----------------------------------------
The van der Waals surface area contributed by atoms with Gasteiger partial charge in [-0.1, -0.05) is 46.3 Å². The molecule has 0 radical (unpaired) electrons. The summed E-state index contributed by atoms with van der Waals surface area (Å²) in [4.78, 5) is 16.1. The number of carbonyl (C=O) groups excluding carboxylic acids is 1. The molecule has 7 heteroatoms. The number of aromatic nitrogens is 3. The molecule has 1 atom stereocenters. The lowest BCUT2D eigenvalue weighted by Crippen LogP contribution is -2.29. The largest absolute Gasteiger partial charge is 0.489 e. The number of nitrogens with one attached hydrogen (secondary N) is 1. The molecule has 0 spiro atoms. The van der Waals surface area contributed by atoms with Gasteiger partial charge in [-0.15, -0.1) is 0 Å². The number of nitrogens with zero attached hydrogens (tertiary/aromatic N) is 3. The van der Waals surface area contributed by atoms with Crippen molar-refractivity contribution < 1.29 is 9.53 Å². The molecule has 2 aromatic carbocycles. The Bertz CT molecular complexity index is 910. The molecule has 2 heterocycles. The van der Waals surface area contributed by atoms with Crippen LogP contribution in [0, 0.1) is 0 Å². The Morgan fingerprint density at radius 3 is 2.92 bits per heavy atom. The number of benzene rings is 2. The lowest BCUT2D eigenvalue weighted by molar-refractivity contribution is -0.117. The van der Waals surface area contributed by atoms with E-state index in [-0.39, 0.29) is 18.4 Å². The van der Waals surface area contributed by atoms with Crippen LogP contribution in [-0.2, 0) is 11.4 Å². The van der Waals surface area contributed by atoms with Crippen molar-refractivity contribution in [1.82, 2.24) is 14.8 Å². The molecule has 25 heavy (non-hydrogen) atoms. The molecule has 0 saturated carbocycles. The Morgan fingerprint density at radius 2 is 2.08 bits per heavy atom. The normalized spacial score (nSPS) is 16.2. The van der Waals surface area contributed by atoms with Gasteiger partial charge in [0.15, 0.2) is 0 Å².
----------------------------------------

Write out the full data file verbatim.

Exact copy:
The van der Waals surface area contributed by atoms with Gasteiger partial charge in [-0.1, -0.05) is 46.3 Å². The molecule has 0 radical (unpaired) electrons. The summed E-state index contributed by atoms with van der Waals surface area (Å²) in [4.78, 5) is 16.1. The number of carbonyl (C=O) groups excluding carboxylic acids is 1. The molecule has 7 heteroatoms. The number of aromatic nitrogens is 3. The molecule has 1 atom stereocenters. The lowest BCUT2D eigenvalue weighted by Crippen LogP contribution is -2.29. The largest absolute Gasteiger partial charge is 0.489 e. The number of nitrogens with one attached hydrogen (secondary N) is 1. The molecule has 0 spiro atoms. The van der Waals surface area contributed by atoms with Gasteiger partial charge in [-0.15, -0.1) is 0 Å². The number of nitrogens with zero attached hydrogens (tertiary/aromatic N) is 3. The van der Waals surface area contributed by atoms with Crippen molar-refractivity contribution < 1.29 is 9.53 Å². The molecule has 2 aromatic carbocycles. The Bertz CT molecular complexity index is 910. The molecule has 2 heterocycles. The van der Waals surface area contributed by atoms with Crippen LogP contribution in [0, 0.1) is 0 Å². The Morgan fingerprint density at radius 3 is 2.92 bits per heavy atom. The number of benzene rings is 2. The lowest BCUT2D eigenvalue weighted by molar-refractivity contribution is -0.117. The van der Waals surface area contributed by atoms with E-state index in [-0.39, 0.29) is 18.4 Å². The van der Waals surface area contributed by atoms with Crippen LogP contribution in [-0.2, 0) is 11.4 Å². The van der Waals surface area contributed by atoms with Crippen molar-refractivity contribution in [1.82, 2.24) is 14.8 Å². The molecule has 25 heavy (non-hydrogen) atoms. The molecule has 0 saturated carbocycles. The Morgan fingerprint density at radius 2 is 2.08 bits per heavy atom. The normalized spacial score (nSPS) is 16.2. The van der Waals surface area contributed by atoms with Gasteiger partial charge in [0.15, 0.2) is 0 Å².